Extending a smokefree policy to military housing areas would be a step too far, the Defence Minister says.
Last month the the Defence Force announced that it intended to be the world's first smokefree military by 2020.
It's planning to do that by banning the sale of cigarettes on camps and bases, as well as making its military housing smokefree.
According to the Defence Force's own statistics, about 10 to 12 percent of its personnel are smokers.
The Navy had the highest rate at 14 percent, 12 percent in the Army and 5 percent for the Air Force.
Defence Minister Mark Mitchell was asked at a select committee whether that should apply to soldiers in combat zones overseas.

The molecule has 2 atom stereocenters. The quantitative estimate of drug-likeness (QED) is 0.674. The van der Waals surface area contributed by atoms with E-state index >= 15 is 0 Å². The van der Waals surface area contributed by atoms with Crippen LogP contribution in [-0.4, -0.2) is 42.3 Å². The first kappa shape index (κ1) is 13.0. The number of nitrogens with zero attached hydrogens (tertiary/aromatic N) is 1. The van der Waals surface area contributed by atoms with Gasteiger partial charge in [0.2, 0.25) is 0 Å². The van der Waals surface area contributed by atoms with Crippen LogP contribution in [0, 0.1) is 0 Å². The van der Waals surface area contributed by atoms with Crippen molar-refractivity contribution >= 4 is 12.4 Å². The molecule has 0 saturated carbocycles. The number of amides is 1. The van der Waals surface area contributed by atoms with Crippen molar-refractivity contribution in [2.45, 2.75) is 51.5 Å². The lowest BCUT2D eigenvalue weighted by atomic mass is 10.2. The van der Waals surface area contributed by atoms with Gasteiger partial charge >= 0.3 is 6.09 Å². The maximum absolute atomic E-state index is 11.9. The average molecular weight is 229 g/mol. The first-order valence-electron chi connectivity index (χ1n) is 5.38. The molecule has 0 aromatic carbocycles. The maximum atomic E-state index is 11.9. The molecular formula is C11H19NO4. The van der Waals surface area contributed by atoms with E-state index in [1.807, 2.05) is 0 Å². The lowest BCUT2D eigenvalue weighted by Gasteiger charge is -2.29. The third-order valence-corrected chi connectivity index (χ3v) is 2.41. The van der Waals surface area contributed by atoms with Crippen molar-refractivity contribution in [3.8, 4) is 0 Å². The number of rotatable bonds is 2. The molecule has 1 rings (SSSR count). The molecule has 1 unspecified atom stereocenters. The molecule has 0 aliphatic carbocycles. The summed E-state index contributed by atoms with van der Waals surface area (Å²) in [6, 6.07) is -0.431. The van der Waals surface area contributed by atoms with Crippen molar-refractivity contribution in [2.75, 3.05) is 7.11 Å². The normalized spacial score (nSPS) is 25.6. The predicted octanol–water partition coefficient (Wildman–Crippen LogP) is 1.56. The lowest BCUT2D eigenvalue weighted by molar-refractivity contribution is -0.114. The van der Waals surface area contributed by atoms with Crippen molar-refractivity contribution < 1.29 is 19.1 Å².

"Any of our people deployed overseas in a high stress environment, if they feel like they want to have a cigarette as part of their stress relief, they should be able to do that," he said.
Mr Mitchell was also reluctant to extend the smoking ban to housing provided for soldiers and their families.
The Chief of Defence Force Lieutenant General Tim Keating said they would not be enforcing the policy through any punitive measures.
He said as part of the 'Smokefree by 2020' goal he would prefer to encourage military staff to cut down on smoking by creating a healthier environment, rather than enacting an outright ban with punitive measures.
"What we intend to do is have a goal to get our people to be healthy and well," he said.